Brain organoids with the potential to predict drug permeability
The human brain is bathed in a supportive fluid called the cerebrospinal fluid (CSF) that provides nutrients and is required for proper brain function. The composition of human CSF and how it is made are poorly understood due to a lack of experimental access. Madeline Lancaster's group in the LMB's Cell Biology Division has now developed a new brain organoid that produces CSF and has the potential to predict whether drugs can access the brain.
CSF is produced and secreted by a tissue found deep within the brain called the choroid plexus (ChP). The ChP also filters blood, acting as a barrier to most substances transported in the blood, while selectively permitting access of certain small molecules. To study the development and function of the human ChP, including how CSF is made, Madeline's group developed a new organoid model of this tissue.
What are organoids?
Organoids are collections of organ-specific cell types that are produced from stem cells and can be studied as simplified miniature versions of organs. Organoids display similar organization of cell types to the organ they model and can perform some specific functions.
Scientists produce organoids by directing stem cells toward particular cell types through the use of signaling molecules, similarly to how the tissues would arise during development.
To develop a human-CSF-in-a-dish model, Laura Pellegrini from Lancaster's group established a protocol to produce ChP organoids from human stem cells based on the group's method for producing cerebral organoids. These organoids display key features of human ChP and develop CSF-filled compartments that are isolated from the surrounding culture media in which the organoids are grown.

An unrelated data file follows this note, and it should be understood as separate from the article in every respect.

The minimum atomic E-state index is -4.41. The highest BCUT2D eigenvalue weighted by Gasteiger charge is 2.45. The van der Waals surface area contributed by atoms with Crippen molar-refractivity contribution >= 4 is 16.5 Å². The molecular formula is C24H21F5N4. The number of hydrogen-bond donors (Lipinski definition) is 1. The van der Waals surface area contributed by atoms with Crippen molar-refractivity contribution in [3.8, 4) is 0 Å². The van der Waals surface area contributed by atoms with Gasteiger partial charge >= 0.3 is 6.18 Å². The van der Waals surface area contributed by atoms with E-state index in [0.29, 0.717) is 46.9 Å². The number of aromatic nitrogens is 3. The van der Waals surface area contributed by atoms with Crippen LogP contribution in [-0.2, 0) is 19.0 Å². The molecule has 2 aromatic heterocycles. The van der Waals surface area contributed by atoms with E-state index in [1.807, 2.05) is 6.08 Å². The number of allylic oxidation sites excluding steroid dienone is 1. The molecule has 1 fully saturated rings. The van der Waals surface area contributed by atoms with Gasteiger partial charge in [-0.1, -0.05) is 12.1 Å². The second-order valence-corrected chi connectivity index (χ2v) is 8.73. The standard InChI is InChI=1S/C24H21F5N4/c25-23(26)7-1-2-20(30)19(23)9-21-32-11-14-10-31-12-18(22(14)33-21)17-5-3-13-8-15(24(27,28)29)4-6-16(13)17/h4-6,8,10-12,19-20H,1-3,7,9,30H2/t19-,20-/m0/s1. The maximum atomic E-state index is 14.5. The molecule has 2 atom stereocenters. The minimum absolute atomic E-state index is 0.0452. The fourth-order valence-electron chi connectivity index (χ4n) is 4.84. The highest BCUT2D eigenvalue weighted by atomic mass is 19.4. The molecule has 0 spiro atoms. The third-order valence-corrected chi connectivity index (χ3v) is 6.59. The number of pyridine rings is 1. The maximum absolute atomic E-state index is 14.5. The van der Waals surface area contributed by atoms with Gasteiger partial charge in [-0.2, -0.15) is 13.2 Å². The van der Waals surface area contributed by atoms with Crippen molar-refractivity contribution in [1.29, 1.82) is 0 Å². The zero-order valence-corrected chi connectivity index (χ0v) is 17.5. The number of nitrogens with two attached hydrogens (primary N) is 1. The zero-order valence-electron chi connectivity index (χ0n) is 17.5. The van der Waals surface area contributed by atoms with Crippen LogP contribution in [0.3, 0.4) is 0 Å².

The team found that this fluid contained known CSF biomarkers and they were able to observe changes in secretion of CSF components over time, as well as the distinct cell types contributing to these dynamic changes of CSF composition. Importantly, they discovered a previously unidentified cell type in the ChP: myoepithelial cells. These cells could be important in the generation of mechanical forces involved in CSF secretion.
The ChP organoids were also found to form a tight barrier exhibiting the same selectivity for small molecules as is seen for the ChP in the brain. For example, they prevented entry of the small molecule dopamine, but allowed transport of its precursor, L-Dopa. This demonstrates the accuracy of the model with regard to the tissue it represents, which means that ChP organoids could have predictive potential for the permeability of novel drugs. To demonstrate this, the team investigated one drug that recently failed in phase 1 clinical trials, BIA-10-2474, and report that the organoids could have predicted that the drug would inappropriately accumulate and cause neurotoxicity.
The composition of the brain barrier is different between species, so development of a human-specific ChP model is important for its capacity to predict the permeability of novel drugs and reduce the number of new drugs that fail in phase 1 clinical trials. This model is also a source of more authentic CSF that has been made specifically by ChP tissue. This will enable scientists to study the secretion of factors and disease-related biomarkers whose functions are still not well understood.